But the authors of the new study say they have a better explanation: a Late Neolithic plague fueled by the Gok2 strain, which originated in eastern Europe, and not the Eurasian steppe.
“These mega-settlements were the largest settlements in Europe at that time, 10 times bigger than anything else. They had people, animals, and stored food close together, and, likely, very poor sanitation. That’s the textbook example of what you need to evolve new pathogens,” said Rasmussen in a statement. “We think our data fit. If plague evolved in the mega-settlements, then when people started dying from it, the settlements would have been abandoned and destroyed. This is exactly what was observed in these settlements after 5,500 years ago.”
The Y. pestis bacterium would have also started migrating along all the trade routes made possible by wheeled transport, which had rapidly expanded throughout Europe by this time, he explained. Eventually, the Neolithic plague arrived to Sweden via these trade routes, infecting the farmers of Fralsegarden.
Importantly, an analysis of the 20-year-old woman’s DNA showed she wasn’t genetically related to the migrants from the Eurasian steppe—an observation which suggests the Gok2 strain was making the rounds in Europe prior to their arrival, and that Steppe Eurasians weren’t responsible for introducing the plague to Europe.
It certainly makes sense, but more work will be required to confirm this theory. As the authors themselves admit, they haven’t actually identified the specific version of plague that could have terrorized the mega-settlements.
“We haven’t really found the smoking gun, but it’s partly because we haven’t looked yet,” said Rasmussen. “And we’d really like to do that, because if we could find plague in those settlements, that would be strong support for this theory.”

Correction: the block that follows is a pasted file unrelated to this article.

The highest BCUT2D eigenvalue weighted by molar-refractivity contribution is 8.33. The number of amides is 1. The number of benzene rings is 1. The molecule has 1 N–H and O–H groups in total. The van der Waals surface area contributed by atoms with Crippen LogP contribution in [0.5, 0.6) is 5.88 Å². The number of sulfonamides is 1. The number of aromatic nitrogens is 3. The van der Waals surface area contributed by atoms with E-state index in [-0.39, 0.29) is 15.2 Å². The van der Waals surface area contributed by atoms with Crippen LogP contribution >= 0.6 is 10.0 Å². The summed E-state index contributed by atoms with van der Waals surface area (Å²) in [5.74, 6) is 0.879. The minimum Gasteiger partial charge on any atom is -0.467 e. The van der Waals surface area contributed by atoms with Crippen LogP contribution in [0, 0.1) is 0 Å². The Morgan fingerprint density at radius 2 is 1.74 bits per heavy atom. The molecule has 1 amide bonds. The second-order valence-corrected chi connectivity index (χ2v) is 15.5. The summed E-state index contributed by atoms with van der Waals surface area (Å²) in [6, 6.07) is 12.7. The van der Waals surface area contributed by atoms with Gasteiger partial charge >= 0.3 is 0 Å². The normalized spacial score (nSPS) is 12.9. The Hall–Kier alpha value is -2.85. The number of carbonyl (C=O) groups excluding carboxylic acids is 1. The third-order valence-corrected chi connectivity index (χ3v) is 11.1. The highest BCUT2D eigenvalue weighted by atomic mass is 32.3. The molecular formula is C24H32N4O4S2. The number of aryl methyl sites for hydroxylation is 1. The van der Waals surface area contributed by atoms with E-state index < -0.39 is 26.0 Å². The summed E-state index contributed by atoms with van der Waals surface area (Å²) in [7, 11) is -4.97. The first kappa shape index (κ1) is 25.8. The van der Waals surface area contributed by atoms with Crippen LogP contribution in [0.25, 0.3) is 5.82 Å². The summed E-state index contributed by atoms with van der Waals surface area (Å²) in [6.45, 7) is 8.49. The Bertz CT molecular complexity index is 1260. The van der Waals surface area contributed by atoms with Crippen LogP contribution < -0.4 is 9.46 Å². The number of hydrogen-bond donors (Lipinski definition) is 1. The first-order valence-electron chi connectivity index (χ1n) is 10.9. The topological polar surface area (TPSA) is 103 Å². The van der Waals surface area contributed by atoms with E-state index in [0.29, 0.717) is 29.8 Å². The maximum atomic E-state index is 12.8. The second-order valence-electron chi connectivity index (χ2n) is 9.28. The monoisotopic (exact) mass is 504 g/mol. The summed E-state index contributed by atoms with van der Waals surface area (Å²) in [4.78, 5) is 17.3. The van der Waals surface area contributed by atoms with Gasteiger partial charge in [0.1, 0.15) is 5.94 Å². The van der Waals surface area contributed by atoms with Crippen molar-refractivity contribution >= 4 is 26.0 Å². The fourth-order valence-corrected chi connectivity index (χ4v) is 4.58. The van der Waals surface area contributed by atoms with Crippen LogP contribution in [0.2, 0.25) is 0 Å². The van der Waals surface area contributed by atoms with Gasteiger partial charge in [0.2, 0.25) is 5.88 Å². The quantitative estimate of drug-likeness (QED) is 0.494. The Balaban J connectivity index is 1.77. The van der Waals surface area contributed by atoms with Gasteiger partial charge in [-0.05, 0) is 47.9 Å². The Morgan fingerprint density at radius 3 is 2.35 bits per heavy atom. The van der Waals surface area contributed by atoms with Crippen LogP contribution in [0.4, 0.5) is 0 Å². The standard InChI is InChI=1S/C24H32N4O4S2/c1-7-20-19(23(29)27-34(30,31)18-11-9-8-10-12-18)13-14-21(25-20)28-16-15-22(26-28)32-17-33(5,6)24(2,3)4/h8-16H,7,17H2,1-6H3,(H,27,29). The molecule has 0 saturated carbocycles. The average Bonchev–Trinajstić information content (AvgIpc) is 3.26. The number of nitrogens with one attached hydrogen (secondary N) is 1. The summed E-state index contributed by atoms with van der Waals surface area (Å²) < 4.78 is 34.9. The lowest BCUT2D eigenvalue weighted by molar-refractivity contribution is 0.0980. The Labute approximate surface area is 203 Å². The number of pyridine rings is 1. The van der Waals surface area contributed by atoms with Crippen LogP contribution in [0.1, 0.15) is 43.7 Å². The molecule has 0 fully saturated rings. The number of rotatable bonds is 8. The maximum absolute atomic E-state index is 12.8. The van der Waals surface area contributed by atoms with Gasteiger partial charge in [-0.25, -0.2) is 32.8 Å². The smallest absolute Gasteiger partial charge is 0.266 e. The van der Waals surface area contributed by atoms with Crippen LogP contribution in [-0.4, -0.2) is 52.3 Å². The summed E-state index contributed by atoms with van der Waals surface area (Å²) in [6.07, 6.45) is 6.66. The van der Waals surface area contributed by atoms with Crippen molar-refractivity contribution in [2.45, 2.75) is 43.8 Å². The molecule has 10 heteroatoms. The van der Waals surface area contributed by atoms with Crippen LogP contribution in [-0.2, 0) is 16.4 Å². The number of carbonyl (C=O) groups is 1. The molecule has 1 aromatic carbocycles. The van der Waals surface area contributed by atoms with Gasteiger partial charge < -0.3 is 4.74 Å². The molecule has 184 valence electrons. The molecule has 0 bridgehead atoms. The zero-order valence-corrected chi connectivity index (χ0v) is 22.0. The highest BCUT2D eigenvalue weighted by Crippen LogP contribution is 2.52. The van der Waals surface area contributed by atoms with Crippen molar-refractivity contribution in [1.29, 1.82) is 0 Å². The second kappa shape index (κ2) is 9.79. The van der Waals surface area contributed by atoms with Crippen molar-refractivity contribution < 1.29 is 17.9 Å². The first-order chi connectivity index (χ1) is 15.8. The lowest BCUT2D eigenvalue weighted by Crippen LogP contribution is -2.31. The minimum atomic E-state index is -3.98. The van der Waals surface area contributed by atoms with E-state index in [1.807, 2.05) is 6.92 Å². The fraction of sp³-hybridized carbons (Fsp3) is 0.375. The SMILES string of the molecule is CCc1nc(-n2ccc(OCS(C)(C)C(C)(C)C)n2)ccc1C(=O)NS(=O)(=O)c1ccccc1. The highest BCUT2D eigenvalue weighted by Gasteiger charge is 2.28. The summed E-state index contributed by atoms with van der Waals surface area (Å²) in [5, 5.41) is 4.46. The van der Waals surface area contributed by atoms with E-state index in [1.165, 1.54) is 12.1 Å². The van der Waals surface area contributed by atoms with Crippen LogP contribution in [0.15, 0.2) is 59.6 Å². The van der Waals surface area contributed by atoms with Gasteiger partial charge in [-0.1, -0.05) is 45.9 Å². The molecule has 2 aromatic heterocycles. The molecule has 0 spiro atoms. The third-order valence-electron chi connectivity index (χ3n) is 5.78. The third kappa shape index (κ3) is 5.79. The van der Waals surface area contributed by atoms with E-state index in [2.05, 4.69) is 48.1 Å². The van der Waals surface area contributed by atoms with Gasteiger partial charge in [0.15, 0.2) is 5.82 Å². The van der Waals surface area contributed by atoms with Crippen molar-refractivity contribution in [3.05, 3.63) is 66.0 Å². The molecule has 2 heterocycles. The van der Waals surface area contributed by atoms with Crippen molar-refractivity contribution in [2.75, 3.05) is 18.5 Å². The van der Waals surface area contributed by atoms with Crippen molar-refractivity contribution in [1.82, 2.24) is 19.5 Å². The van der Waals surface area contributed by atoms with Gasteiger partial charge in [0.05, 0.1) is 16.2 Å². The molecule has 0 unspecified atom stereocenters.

Boris Valentijn Schmid, a computational biologist at the University of Oslo, described the new study as being technically “solid.”
“This group has published [a paper] on these very early plague strains before and they have a good methodology to verify whether the bacterium they are looking at is indeed an early form of plague, rather than still the ancestral bacterial species from which plague speciated, Y. pseudotuberculosis,” Schmid told Gizmodo.
Johannes Krause, a geneticist at the Max Planck Institute, didn’t love the new paper, saying the authors didn’t actually identify the oldest genome.
“They made a mistake in their study,” he told Gizmodo. Krause is referring to a strain that dates back to the same time period—around 4,900 years ago—and found among the Yamanya population (now Ukraine and parts of Russia), as described in a 2017 study, of which Krause is a co-author. It’s a nitpicky complaint, and a likely function of competing research teams.
That said, Krause found it interesting that the new strain was found in a person “that does not have Steppe genes,” and that the strain belongs to a different branch in the evolutionary history of Y. pestis.
“Not only a new branch, but a more basal branch, so closer to the initial split of Y. pestis from Y. pseudotuberculosis,” clarified Schmid. “To me that is a nice find.”
The claim that the plague originated in eastern Europe “is highly speculative and not backed up by any data,” said Krause. Schmid agreed, saying “it is indeed so highly speculative that I wouldn’t put any weight on that.”
Still, Schmid said the scientists presented an interesting new option—and it’s now time for other archaeologists, geneticists, microbiologists, and pathologists to do their part.
“Much depends on numbers—how often did people die of this early form of plague? And was that enough to make an impact on the total numbers? In their earlier work, Rasmussen and his colleagues found traces of the bacterium in seven out of 101 samples, which is an impressive amount, and only slightly less than the percentage of deaths caused by all infectious diseases today,” Schmid said. “But it is not clear to me if that percentage is sufficient to counter population growth and cause a decline.”
Indeed, the discovery of an ancient form of plague in two Neolithic Swedish individuals, while interesting, is certainly not enough to warrant the declaration a full-on European epidemic during the Late Neolithic. It’s certainly a compelling possibility, and a consideration now worthy of future investigation.
Regardless, it seems the plague has been a pain in the human ass for a very long time.